Master of Nonprofit Administration

MNA NEWS

Yellow Ribbon = good news for vets?

by Ed Cohen

February 25, 2013

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If you’re a post-9/11 military veteran and don’t know about the Yellow Ribbon program, it’s time you learned. This is a great opportunity.

Combined with benefits from the Post-9/11 G.I. Bill, Yellow Ribbon could allow you to earn your Notre Dame MBA at little to no cost. Full details about the benefit and how to qualify can be found here at the U.S. Department of Veterans Affairs website, but this is the basic information:

The Post-9/11 G.I. Bill includes a benefit that pays all in-state tuition and fees to attend public universities within your home state. It also pays tuition and fees at private schools but only up to a cap, typically the price of the program at your state university. Private-school programs usually cost more, which leaves vets having to pay the difference.

At least it did, until the Yellow Ribbon program came along in 2008.

The new provision provides funding to offset the additional tuition and fees incurred at participating private universities, including Notre Dame. Upon enrollment, the Yellow Ribbon program pays half of the excess fees, while the school covers the remainder.

The Yellow Ribbon benefit helped Brennan McDonald, a former C-17 cargo-aircraft commander in the U.S. Air Force, earn an MBA from Notre Dame in 2011. He’s now a senior financial analyst for the Walt Disney Co. in Orlando. Combined with a job he held as an assistant rector in an undergraduate residence hall during his second year of the MBA program, he was able to graduate debt-free, he said.

“Any veteran who is considering using their G.I. Bill (benefits) needs to be looking at the Yellow Ribbon program,” he said. “It’s a benefit that’s out there that you’d be crazy not to use.”

The Post-9/11 G.I. Bill also provides up to $1,000 per academic year for books and supplies and a housing allowance of $804 a month (while classes are in session) for individuals or $975 a month if you have dependents.

To qualify for Yellow Ribbon, you can’t be on active duty, and the VA must certify your eligibility at 100 percent based on your service time. Here’s a page where you can apply for VA benefits.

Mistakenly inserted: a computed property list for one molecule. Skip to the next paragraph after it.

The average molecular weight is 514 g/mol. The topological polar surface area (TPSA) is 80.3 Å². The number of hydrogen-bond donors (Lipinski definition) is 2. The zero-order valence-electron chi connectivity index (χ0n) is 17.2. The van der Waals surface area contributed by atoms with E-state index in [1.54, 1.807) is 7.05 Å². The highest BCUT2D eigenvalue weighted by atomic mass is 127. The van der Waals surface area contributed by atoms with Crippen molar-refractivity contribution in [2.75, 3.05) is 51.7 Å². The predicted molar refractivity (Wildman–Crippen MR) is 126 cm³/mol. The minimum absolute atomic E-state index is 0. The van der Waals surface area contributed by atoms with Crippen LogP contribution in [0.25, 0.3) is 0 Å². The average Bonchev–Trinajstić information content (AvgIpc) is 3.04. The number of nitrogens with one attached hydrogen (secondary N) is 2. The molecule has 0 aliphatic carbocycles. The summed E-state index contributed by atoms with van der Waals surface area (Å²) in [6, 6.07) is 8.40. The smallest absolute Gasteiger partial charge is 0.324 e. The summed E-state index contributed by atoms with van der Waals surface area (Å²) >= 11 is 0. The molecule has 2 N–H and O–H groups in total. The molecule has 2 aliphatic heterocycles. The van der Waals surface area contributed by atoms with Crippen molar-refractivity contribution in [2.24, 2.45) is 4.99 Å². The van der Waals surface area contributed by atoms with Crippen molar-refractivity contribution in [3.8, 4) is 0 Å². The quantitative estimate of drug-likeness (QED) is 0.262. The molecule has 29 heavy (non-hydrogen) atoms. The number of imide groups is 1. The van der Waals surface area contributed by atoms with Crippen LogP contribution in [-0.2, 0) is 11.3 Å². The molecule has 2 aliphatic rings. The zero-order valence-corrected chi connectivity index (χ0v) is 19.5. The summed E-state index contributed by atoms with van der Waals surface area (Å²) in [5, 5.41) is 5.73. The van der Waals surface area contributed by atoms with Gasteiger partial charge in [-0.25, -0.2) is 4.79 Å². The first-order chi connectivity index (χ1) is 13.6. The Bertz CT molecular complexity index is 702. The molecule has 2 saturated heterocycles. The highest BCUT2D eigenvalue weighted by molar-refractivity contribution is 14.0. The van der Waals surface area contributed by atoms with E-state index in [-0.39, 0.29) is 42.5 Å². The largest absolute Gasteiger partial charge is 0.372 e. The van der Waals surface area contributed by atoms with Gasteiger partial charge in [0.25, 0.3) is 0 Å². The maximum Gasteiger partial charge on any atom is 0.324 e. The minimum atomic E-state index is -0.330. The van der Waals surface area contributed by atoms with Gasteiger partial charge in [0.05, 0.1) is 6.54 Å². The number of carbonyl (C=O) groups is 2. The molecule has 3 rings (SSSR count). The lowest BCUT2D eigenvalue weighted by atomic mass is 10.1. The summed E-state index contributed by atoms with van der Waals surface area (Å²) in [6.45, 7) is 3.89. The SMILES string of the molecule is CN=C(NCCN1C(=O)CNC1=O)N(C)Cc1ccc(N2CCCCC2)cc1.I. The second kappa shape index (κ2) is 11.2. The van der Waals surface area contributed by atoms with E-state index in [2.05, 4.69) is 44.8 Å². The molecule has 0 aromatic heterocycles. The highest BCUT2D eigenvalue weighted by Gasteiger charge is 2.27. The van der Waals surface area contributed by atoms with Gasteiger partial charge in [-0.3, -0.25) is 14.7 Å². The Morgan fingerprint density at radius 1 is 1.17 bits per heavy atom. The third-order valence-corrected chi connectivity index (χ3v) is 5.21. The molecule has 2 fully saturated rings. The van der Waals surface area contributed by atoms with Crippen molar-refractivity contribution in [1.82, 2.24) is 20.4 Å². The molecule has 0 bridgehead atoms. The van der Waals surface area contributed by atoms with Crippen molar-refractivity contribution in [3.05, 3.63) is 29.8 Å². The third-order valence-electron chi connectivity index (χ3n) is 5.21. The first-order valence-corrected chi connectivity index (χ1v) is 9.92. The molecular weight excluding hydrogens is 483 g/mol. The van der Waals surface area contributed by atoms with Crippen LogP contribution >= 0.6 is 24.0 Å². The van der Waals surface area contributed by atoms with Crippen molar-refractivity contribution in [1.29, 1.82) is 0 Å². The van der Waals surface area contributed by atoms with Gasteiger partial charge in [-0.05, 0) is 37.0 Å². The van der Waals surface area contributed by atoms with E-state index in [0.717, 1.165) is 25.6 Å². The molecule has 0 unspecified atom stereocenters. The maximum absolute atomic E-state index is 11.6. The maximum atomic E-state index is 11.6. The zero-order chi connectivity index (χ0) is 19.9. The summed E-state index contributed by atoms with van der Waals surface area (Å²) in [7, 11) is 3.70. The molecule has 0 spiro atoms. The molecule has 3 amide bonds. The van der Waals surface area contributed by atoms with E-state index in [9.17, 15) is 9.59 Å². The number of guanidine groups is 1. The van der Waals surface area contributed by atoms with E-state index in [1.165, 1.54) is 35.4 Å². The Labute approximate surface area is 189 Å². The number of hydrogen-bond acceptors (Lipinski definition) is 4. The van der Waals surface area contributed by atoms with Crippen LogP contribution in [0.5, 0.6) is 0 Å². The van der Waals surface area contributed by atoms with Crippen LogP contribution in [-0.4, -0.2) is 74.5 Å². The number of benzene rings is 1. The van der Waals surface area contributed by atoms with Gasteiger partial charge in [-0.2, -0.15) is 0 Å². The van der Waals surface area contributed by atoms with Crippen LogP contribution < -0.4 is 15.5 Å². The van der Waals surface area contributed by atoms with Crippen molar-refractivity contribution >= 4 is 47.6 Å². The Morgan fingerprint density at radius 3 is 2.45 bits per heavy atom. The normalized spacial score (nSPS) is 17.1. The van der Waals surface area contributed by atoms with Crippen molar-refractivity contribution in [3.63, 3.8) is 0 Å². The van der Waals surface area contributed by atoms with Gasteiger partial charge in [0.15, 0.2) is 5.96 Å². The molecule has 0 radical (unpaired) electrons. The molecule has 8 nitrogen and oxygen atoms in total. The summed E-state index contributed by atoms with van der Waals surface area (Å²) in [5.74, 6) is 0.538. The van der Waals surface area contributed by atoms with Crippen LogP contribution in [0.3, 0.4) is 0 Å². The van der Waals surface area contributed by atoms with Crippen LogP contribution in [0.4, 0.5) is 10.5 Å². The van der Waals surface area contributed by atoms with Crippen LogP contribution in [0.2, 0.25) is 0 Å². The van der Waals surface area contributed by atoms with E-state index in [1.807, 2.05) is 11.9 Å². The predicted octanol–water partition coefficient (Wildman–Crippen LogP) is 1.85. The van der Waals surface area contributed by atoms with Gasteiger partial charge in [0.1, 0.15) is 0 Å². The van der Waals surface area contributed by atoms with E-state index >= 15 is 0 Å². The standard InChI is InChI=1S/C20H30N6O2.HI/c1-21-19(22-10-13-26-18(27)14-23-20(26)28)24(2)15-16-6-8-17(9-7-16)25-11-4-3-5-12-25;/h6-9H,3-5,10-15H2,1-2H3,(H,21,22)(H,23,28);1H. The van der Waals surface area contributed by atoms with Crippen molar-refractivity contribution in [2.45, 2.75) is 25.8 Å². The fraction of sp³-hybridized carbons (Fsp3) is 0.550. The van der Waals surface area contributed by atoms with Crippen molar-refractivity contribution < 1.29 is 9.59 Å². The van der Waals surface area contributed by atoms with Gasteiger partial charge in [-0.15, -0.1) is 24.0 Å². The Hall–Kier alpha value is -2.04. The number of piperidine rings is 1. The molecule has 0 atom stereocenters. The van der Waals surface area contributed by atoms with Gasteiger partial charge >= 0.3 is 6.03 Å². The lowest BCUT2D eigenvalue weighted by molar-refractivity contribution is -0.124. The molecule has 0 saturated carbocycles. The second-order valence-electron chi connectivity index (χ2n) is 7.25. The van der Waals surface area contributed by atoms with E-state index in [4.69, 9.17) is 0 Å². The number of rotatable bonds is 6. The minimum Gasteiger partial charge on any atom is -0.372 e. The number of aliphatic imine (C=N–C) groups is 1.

Also, not all universities participate in Yellow Ribbon (the list for 2012-13). And some limit their award amounts, so that even with VA matching funds, you might be left paying partial tuition and fees.  Currently, this is not the case at Notre Dame.  

The Notre Dame MBA has no limit on the number of Yellow Ribbon applicants it will accept.

“Notre Dame’s attitude was kind of like, ‘If you can get into this program and you’re a vet, we’re going to make sure we find every opportunity to help you pay for school,” said Dan Marques, a former U.S. Army Ranger who earned his MBA from Notre Dame last year. Marques is now a manager in sales for McMaster-Carr, an industrial-supplies distributor outside of Chicago.

In addition to participating in programs such as Yellow Ribbon, Notre Dame is known for making students with prior military experience feel welcome. Such students make up about 10 percent of each year’s MBA class. As in the military, the Notre Dame MBA program emphasizes ethics, honor, teamwork and dedication to achieving a greater good.

Current first-year student B.J. O’Neill is a former helicopter pilot and instructor with the Air Force who in his final deployment served as the personal pilot for Afghanistan President Hamid Karzai and U.S. Army General David Petraeus. He said he first began thinking seriously about applying to the Notre Dame MBA program after he talked with Admissions Director Brian Lohr and some current Notre Dame MBA students with military backgrounds at a Service Academy Career Conference in Savannah. Notre Dame is one of the few MBA programs to recruit at the SACCs.

O’Neill said he likes that Notre Dame’s interest in prior-military students comes from a commitment to diversity and that it carries through to the classroom. He said people are encouraged to share their different experiences and perspectives in class.

“So you don’t feel like it was a handout (the Yellow Ribbon benefit),” he said “It was more like, ‘No, we want you because you have thisthis and this, just like we want this person from China because they have this (kind of experience).’”

Click here to learn more about Notre Dame’s historic commitment to prior-military students and how the program helps ease the transition to civilian careers. You can also contact Military Recruiting Admissions Office LiaisonStefan J. Castino (scastino@nd.edu) with any questions, concerns or to learn more about life at Notre Dame.